Principal’s statement on anti-racism protests in the United States and Canada

Principal’s statement on anti-racism protests in the United States and Canada

June 2, 2020


In recent days, like many people, I have watched and read news coverage of anti-racism protests across the United States and in Canada, precipitated by the brutal and senseless killing of George Floyd by police. This appalling event, along with other racist acts experienced daily by Black people in our society, reminds us that we cannot be complacent and must continue to fight racism in all its forms.

There is powerful passion in these protests, and we are witnessing an uprising the magnitude and breadth of which is overwhelming. It is important that a collective awakening of this sort be sustained in order that the status quo be challenged, our culture be transformed to bring an end to racism, and institutions of government be held accountable for equity and justice.

At Queen’s, we know that we have much work in this regard still to do. Today it is critical that all members of our community share in the grief of those among us who are the victims of racism, that we take time to reflect on our own experiences and biases, and encourage everyone to learn about and understand how to challenge racism in all its forms. Fighting racism is difficult work, to be certain, but it is essential. Our Human Rights and Equity Office continues to offer education and a space for these conversations to flourish, but I implore all members of the Queen’s community to commit to confronting and stopping racism in all corners of our university.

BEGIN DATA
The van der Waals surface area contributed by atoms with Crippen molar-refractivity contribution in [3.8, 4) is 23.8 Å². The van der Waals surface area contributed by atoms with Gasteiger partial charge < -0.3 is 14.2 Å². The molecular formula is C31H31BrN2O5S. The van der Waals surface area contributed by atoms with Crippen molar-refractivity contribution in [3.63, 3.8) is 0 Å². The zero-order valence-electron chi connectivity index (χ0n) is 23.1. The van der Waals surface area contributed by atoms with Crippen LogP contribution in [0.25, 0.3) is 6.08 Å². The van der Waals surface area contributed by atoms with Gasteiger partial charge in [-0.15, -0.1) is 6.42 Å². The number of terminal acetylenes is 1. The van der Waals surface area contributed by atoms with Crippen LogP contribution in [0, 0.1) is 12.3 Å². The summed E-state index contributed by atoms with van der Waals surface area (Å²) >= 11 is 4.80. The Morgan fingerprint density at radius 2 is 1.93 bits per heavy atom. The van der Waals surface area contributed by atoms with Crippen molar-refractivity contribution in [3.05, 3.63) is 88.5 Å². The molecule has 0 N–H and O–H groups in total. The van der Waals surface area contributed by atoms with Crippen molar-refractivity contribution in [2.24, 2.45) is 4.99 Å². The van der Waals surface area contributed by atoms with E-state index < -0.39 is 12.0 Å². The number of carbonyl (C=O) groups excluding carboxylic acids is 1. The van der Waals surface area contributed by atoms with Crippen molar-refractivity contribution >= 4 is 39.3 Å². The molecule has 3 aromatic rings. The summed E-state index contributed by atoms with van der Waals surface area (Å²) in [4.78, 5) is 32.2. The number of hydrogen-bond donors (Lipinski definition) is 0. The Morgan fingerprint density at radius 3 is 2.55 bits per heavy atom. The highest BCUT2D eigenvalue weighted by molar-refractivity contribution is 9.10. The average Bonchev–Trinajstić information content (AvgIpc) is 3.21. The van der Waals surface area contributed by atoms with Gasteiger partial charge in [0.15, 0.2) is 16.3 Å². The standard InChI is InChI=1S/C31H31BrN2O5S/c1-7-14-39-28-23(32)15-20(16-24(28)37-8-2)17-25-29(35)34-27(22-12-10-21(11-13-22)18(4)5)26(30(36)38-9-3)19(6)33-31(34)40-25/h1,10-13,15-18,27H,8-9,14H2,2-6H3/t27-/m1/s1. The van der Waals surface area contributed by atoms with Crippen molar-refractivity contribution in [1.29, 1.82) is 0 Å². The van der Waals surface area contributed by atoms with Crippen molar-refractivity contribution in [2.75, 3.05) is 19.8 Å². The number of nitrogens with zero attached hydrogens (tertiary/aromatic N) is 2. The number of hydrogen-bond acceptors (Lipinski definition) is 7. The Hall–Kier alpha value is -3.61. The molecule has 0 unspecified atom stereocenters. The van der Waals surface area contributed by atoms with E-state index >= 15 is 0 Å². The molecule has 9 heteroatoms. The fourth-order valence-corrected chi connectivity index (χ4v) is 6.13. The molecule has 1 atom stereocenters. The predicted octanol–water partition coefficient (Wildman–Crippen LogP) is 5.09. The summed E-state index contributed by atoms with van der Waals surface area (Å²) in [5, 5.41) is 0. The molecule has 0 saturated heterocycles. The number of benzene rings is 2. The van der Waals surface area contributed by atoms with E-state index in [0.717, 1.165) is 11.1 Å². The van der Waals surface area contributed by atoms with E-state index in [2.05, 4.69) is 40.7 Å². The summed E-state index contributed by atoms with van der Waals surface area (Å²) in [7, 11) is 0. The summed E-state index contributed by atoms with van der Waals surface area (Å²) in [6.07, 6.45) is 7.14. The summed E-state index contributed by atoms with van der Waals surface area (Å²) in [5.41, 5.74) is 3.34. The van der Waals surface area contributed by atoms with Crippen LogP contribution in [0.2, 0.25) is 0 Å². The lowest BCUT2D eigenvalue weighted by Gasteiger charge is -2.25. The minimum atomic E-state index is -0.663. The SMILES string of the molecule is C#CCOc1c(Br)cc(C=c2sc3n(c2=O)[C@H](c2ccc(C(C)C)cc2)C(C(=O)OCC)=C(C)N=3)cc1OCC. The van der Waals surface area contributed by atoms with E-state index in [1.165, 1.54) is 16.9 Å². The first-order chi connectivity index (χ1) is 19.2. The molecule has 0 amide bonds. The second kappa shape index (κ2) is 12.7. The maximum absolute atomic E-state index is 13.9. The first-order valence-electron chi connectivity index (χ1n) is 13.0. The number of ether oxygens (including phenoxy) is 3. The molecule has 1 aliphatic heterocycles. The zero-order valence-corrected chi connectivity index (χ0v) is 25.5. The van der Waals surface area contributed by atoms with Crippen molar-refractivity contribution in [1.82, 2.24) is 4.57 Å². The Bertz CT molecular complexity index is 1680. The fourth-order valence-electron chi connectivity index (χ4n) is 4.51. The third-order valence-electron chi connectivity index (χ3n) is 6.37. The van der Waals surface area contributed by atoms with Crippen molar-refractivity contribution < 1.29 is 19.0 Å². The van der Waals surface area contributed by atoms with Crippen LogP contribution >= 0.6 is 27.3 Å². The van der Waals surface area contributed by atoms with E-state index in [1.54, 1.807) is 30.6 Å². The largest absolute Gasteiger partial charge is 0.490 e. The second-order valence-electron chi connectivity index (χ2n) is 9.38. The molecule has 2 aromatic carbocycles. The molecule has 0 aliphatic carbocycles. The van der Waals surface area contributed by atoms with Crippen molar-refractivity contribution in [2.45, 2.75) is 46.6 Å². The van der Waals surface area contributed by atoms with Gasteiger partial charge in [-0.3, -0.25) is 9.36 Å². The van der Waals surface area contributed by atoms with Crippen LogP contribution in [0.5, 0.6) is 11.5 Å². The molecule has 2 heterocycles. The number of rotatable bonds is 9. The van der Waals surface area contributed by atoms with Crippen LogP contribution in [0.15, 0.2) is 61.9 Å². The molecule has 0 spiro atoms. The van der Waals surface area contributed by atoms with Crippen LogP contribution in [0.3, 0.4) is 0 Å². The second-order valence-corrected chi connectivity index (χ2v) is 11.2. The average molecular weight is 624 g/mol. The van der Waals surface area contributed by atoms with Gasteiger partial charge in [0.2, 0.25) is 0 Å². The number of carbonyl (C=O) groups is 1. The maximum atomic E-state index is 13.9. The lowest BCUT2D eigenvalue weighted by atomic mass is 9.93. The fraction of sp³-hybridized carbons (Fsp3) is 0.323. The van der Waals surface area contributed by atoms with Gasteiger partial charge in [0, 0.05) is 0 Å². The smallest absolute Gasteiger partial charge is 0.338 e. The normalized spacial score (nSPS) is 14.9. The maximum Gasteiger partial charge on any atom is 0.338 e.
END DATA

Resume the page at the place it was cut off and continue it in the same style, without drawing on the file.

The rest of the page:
Despite the attention given to the more destructive aspects of these protests, we have all seen stirring images of people uniting together, and at times working to protect others from harm. We must continue to strive to keep our shared humanity in focus and care for one another with respect and courage. That can only come from doing the work needed to fully understand the roots of anti-Black racism, acknowledging our biases and role in contributing to this problem, and standing up to its destructive forces to achieve fully a future in which everyone is treated equitably and with dignity.

We will continue to work hard to improve anti-racism, equity and inclusion at Queen’s, through the University Council on Anti-Racism and Equity (UCARE) and by encouraging dialogue around how to end racism at Queen’s. To find more information on some of the university’s programs and resources on equity, diversity and anti-racism, visit our Inclusive Queen’s website.

For our students seeking help in coping with current events, student support counsellors are available as well as other student services which may be of assistance including Empower Me and Good2Talk which can provide 24/7 access to a counsellor through their help lines. Staff and faculty may access support through our Employee and Family Assistance (EFAP) program. Also, our Human Rights and Equity Office is available to consult with any member of our university community.

Patrick Deane
Principal and Vice-Chancellor
June 1, 2020